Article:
MHK slams DoI for no date for trams

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Garff MHK Daphne Caine called the lack of a completion date for the horse tram tracks a “shame”.

During this week’s session at the Tynwald, Infrastructure Minister Tim Crookall explained that he had “no hope” that the horse-drawn trams will run this season and that the Ministry of Infrastructure had “considerable difficulty” obtaining the materials needed to finish the tram, as it continues to wait for the points it ordered in January from Germany.

He added that he hoped “to fix this problem”.

Mr Crookall said he was “very disappointed” that he could not give a completion date.

The department should know by the end of this week if it will be feasible to run the horse-drawn trams this year.

He plans to run the streetcar to the bottom of Broadway for now and return to Tynwald later in the year to get approval for his original plan to complete the streetcars at the war memorial.

Ms Caine, trustee of the Douglas Bay Tramway Heritage Trust, felt the department had been ‘incompetent’.

She said: “If that is their plan, I think it’s a disgraceful way for any ministry to operate.”

“The area around lower Broadway is a complete mess and needs some serious tidying up before the summer visitors arrive. Also the way Loch Prom is left does not strike me as a very suitable gateway to the Isle of Man.

“But it looks like for the foreseeable future the prom will remain a complete shambles. Potentially there will be no opportunity for people staying at Loch Prom hotels to jump on a horse-drawn tram to access the electric railway in the years to come, and until Minister Crookall’s promised statement, we still do not know when the horse trams will be able to operate.’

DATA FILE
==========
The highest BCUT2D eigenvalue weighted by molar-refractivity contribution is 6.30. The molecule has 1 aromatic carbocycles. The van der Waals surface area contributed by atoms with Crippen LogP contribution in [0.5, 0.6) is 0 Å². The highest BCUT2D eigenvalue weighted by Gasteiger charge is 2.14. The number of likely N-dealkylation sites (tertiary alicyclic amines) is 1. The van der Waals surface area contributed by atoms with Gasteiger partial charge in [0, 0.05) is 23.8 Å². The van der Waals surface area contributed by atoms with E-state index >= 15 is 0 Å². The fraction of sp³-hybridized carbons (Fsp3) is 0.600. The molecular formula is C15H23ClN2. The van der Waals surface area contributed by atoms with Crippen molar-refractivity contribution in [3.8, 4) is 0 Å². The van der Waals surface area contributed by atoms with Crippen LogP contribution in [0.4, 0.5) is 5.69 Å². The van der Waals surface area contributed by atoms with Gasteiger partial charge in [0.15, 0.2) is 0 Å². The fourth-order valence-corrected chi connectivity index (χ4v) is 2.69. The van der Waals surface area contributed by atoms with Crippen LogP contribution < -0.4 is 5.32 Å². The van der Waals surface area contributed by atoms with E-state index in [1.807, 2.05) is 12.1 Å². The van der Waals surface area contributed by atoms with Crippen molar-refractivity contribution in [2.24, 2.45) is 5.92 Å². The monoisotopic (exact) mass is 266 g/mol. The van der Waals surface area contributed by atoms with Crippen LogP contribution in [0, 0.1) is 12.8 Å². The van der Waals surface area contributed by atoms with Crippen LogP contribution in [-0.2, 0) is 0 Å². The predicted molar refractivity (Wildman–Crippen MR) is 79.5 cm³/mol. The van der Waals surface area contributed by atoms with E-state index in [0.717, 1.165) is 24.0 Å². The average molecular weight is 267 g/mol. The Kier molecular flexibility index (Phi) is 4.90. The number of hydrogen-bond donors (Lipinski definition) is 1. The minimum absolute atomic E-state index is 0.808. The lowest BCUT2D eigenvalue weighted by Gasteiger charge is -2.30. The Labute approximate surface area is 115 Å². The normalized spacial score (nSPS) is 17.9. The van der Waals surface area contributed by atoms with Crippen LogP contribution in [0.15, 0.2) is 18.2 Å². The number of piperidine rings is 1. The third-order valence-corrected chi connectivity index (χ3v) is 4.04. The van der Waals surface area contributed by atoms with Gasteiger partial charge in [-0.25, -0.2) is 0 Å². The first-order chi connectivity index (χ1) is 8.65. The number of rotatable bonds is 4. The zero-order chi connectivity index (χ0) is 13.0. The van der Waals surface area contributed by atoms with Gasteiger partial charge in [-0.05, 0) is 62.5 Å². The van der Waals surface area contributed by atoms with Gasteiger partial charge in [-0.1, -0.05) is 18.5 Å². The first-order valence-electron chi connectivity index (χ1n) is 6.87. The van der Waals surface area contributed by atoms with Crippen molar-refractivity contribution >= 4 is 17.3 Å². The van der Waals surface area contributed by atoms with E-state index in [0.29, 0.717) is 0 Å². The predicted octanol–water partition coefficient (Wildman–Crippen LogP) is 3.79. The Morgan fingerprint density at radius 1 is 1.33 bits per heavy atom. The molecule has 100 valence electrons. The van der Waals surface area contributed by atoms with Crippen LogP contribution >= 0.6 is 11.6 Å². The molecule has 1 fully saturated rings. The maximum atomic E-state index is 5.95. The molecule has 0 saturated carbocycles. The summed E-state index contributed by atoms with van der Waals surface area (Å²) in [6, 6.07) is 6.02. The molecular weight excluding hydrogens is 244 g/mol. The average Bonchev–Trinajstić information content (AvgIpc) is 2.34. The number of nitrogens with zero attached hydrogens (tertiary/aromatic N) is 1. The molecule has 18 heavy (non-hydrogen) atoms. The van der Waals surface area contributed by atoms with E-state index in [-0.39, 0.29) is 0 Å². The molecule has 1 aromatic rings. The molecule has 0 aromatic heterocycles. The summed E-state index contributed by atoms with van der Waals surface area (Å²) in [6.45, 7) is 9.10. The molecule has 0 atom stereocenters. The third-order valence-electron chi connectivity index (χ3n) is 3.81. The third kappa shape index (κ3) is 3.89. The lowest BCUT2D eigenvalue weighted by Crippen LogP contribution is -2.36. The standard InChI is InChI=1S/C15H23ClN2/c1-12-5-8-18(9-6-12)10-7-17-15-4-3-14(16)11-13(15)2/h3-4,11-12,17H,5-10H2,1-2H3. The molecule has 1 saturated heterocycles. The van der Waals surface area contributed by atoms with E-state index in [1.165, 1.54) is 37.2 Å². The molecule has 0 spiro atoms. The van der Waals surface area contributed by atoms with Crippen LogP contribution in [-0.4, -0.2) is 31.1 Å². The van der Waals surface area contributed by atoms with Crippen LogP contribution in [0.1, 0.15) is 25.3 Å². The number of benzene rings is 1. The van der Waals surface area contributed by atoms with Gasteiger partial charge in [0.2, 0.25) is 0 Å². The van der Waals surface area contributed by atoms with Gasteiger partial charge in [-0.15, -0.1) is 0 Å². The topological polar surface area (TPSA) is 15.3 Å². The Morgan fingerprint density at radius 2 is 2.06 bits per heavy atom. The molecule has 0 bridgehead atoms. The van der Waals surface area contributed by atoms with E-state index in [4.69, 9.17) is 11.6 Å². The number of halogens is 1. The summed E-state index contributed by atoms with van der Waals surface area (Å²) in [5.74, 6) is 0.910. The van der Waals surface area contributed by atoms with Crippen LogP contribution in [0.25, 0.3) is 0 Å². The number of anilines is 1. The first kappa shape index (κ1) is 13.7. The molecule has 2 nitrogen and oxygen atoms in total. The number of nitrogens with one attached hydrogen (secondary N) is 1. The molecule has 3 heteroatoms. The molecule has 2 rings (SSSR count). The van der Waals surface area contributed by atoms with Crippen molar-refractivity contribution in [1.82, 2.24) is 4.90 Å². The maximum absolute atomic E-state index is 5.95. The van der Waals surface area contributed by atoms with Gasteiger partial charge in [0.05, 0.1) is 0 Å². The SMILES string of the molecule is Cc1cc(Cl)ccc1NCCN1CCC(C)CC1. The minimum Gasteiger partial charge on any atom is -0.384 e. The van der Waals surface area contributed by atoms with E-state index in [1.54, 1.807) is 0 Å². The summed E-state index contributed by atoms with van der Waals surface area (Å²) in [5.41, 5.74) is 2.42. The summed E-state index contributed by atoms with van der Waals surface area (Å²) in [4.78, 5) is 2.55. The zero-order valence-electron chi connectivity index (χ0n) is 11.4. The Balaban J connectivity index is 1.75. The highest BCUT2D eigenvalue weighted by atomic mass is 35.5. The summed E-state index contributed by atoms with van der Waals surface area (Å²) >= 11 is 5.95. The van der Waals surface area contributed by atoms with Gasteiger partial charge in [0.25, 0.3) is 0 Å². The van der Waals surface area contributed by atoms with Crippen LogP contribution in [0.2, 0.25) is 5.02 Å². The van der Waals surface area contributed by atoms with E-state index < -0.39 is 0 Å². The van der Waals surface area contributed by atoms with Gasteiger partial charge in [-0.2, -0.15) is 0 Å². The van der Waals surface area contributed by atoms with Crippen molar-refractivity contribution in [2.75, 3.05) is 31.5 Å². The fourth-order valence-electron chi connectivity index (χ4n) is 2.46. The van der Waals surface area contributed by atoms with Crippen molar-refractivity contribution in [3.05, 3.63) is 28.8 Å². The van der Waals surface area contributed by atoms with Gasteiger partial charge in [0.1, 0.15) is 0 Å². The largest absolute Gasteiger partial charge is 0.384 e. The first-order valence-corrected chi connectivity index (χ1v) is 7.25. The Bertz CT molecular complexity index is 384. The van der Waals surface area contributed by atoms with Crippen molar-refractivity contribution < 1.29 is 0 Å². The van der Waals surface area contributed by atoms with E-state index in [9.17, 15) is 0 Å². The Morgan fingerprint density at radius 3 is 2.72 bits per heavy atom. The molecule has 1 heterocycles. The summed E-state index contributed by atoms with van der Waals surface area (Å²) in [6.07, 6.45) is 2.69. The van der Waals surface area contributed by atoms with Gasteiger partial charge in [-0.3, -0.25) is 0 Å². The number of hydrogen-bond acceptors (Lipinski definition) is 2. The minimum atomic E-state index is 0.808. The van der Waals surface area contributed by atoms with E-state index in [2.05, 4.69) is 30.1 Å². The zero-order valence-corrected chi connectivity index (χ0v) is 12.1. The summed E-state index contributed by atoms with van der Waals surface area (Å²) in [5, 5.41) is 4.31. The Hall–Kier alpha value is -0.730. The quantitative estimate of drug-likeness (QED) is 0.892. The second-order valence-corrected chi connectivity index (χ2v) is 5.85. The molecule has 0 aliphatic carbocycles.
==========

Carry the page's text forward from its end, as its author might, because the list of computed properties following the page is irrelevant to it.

She added: “The integrity and competence of the department must be called into question when they cannot be trusted to replace a heritage railway of global significance.

“Pinching off any part of our heritage railways risks destroying the unique network the island has to offer visitors and residents.

“The horse-drawn trams are unique in the world as a Victorian public transport service operating on their original route.

“Anywhere else they would be celebrated, here they seem liable to be sacrificed by a department that cannot deliver two miles of road and streetcar within budget or within an acceptable timeframe.”

She then quizzed Enterprise Minister Alex Allinson on the heritage and tourist value of the tram, to which he replied that it was “invaluable”.

“There was a slightly more encouraging response from Alex Allinson,” Ms Caine added. “We will have to wait to see if this is reflected in how they are exploited and promoted.”

A TV crew filmed a horse-drawn tram traveling along the track on Monday, but the minister assured members it was only along a short stretch of straight track and they could not be driven along the entire length of the work already completed because it is “dangerous” to go up and turn around to “go against the current”.

Mr Crookall has pledged to return to Tynwald in June with a full cost breakdown to show members exactly ‘where all the money went’.

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